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Concern Grows For Mental Health Of Colorado Children During Remote Learning

DENVER (CBS4) - A coalition of families, teachers and administrators from across the state met on the Colorado State Capitol steps Monday to rally for in-person learning. The gathering comes as schools are switching to remote learning due to the COIVD-19 crisis.

Colorado Districts Educational Alliance: Choice for In-Person Learning is made up of community representatives from Denver, Jefferson County, Cherry Creek, Littleton, Aurora, Adams 12, Boulder Valley, St. Vrain Public Schools, and several Colorado Springs, Fort Collins, and rural school districts. They are combining forces to fight for changes in the school system during the pandemic.

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Cindy Myers is a nurse and DPS parent. She says remote learning isn't the best fit for her daughter and other kids across the state.

"They just can't focus. They are stressed out, and they are having meltdowns," Myers told CBS4's Andrea Flores.

Laura Anthony, a child psychologist at Children's Hospital Colorado, says it might be time to start watching out for signs of distress in students.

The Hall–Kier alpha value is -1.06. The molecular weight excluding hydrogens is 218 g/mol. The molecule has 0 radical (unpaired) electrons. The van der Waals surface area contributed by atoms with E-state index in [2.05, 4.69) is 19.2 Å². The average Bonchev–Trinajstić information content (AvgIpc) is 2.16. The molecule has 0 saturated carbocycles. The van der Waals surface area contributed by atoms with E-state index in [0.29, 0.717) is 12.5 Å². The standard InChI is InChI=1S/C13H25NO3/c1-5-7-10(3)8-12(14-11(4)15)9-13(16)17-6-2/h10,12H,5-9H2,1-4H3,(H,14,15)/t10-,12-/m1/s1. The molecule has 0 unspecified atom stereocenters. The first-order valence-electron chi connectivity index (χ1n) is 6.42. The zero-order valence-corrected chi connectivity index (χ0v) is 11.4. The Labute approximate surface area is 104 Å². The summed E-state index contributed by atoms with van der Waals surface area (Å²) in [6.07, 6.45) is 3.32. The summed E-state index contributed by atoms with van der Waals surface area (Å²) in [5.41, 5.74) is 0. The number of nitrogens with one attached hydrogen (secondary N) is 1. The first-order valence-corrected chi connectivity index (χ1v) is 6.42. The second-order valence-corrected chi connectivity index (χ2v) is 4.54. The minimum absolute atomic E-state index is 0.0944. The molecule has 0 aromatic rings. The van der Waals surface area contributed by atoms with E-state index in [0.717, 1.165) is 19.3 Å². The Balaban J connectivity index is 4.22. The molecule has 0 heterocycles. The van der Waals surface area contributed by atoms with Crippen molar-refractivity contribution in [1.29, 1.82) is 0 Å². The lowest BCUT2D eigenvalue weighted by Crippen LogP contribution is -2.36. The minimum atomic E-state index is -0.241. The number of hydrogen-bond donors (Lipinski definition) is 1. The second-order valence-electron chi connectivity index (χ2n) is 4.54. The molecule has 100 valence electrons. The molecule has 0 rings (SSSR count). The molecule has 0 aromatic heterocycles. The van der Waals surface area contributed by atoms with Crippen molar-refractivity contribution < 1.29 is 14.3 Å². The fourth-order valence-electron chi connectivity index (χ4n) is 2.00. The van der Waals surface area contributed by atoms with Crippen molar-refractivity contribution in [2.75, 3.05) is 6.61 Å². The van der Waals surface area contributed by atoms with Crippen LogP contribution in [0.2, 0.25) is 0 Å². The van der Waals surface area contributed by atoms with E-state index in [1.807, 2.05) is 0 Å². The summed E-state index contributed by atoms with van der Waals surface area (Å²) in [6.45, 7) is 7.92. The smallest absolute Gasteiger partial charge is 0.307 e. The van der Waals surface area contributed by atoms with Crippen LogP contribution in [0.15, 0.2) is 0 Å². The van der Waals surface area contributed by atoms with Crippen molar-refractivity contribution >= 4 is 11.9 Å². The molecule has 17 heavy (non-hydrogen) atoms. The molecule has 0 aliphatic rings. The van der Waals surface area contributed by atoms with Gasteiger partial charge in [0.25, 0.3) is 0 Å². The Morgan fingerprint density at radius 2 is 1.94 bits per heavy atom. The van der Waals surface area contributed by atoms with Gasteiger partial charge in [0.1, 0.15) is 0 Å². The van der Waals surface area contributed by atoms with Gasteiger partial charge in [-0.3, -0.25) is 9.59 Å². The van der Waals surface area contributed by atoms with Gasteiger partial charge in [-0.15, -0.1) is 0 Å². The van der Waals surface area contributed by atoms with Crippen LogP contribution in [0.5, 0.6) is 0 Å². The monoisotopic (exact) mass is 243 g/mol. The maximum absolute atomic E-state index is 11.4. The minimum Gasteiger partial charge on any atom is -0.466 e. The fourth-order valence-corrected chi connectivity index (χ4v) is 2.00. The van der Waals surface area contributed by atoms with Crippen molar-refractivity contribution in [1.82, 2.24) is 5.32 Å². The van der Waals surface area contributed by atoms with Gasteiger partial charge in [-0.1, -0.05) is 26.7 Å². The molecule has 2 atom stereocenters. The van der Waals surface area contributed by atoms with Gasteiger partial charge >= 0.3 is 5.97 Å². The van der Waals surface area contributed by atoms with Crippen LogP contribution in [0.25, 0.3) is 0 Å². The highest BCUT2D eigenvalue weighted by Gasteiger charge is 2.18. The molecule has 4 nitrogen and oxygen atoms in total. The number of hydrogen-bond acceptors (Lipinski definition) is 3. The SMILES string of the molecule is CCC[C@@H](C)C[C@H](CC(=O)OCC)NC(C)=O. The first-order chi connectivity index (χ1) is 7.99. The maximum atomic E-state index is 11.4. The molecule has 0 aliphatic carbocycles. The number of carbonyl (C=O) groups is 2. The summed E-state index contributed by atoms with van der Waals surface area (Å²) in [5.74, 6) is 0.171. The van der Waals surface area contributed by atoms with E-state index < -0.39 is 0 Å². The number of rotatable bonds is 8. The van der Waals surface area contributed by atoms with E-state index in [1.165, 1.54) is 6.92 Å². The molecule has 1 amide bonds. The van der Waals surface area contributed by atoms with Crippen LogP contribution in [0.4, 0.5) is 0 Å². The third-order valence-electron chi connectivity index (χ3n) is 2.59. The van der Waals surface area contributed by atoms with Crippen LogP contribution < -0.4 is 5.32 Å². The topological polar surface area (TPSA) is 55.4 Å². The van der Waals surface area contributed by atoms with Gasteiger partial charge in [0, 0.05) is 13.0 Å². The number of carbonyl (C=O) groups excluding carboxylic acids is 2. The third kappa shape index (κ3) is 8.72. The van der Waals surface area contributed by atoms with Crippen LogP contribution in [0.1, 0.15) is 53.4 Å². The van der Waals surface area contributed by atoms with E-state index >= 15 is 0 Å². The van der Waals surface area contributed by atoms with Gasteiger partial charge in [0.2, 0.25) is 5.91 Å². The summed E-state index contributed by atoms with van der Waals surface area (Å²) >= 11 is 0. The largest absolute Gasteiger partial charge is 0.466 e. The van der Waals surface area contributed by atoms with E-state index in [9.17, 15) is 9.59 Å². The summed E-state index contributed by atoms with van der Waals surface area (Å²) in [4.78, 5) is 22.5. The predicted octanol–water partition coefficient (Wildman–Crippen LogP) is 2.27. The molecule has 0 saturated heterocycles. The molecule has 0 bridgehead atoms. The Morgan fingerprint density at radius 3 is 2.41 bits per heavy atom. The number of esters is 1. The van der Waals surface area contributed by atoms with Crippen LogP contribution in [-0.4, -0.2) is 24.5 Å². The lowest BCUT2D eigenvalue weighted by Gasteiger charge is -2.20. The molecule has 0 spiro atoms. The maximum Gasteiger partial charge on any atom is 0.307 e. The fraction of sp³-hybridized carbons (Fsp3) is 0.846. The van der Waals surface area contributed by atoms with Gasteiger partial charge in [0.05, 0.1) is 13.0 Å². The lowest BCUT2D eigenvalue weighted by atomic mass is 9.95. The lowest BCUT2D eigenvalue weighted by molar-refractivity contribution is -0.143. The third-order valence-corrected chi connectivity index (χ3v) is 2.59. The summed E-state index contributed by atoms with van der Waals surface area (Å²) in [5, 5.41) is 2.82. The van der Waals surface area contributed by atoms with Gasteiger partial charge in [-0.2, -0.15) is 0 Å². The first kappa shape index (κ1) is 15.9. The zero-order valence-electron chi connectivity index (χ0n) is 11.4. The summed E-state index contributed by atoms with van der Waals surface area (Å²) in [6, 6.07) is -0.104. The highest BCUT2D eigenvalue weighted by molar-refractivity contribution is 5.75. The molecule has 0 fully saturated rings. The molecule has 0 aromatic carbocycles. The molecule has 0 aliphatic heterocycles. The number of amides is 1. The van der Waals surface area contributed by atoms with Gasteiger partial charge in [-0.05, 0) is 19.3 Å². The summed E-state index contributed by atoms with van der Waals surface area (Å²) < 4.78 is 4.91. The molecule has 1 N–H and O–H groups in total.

"We should expect kids to feel more stress, more sadness, grief about the things they're missing, and feeling lonely. We're all feeling that these days," Anthony said. "It's when it crosses over so that they can't have fun anymore. You can't get them talking with you. You can't find out what they're feeling, and what's going on. You might want to think about asking for some help."

Anthony says parents and teachers should be checking in on students more often, with positive questions.

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"Things are changing again, and again, and again, and that's really hard for kids to adjust to," she said. "Check in more often, but also give them space. Don't use a lot of punishment, particularly around grades, or getting things done for school. This needs to be a time for real flexibility in your discipline."

She says parents should also be aware of their own well-being.

"We're asking a lot of parents who may be struggling to balance being a full-time parent, and a full-time teacher, and sometimes a full-time employee, and we're supposed to be able to fit all that in in the daytime," she said. "That's impossible."

While parents continue to push for an in-person education, some fear learning from home might be doing more harm than good.

"It's really creating a whole other health crisis," Myers said.

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